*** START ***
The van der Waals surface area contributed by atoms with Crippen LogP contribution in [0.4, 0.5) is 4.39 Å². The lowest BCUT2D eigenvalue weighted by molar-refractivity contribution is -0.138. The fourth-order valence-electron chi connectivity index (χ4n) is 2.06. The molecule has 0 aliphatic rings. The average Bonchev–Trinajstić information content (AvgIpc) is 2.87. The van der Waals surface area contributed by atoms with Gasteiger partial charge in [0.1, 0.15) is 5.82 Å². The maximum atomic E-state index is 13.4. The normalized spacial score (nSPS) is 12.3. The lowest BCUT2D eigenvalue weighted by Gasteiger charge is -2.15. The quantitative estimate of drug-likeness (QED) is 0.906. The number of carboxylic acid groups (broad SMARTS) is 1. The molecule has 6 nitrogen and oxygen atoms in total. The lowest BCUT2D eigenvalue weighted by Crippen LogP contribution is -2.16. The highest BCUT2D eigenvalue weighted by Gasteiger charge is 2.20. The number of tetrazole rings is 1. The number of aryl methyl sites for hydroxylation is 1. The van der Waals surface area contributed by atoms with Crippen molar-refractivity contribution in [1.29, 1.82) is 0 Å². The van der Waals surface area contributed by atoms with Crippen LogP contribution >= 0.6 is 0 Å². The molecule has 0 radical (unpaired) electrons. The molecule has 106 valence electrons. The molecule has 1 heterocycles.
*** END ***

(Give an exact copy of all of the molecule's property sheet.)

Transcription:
The van der Waals surface area contributed by atoms with Crippen LogP contribution in [0.4, 0.5) is 4.39 Å². The lowest BCUT2D eigenvalue weighted by molar-refractivity contribution is -0.138. The fourth-order valence-electron chi connectivity index (χ4n) is 2.06. The molecule has 0 aliphatic rings. The average Bonchev–Trinajstić information content (AvgIpc) is 2.87. The van der Waals surface area contributed by atoms with Gasteiger partial charge in [0.1, 0.15) is 5.82 Å². The maximum atomic E-state index is 13.4. The normalized spacial score (nSPS) is 12.3. The lowest BCUT2D eigenvalue weighted by Gasteiger charge is -2.15. The quantitative estimate of drug-likeness (QED) is 0.906. The number of carboxylic acid groups (broad SMARTS) is 1. The molecule has 6 nitrogen and oxygen atoms in total. The lowest BCUT2D eigenvalue weighted by Crippen LogP contribution is -2.16. The highest BCUT2D eigenvalue weighted by Gasteiger charge is 2.20. The number of tetrazole rings is 1. The number of aryl methyl sites for hydroxylation is 1. The van der Waals surface area contributed by atoms with Crippen molar-refractivity contribution in [1.29, 1.82) is 0 Å². The van der Waals surface area contributed by atoms with Crippen LogP contribution >= 0.6 is 0 Å². The molecule has 0 radical (unpaired) electrons. The molecule has 106 valence electrons. The molecule has 1 heterocycles.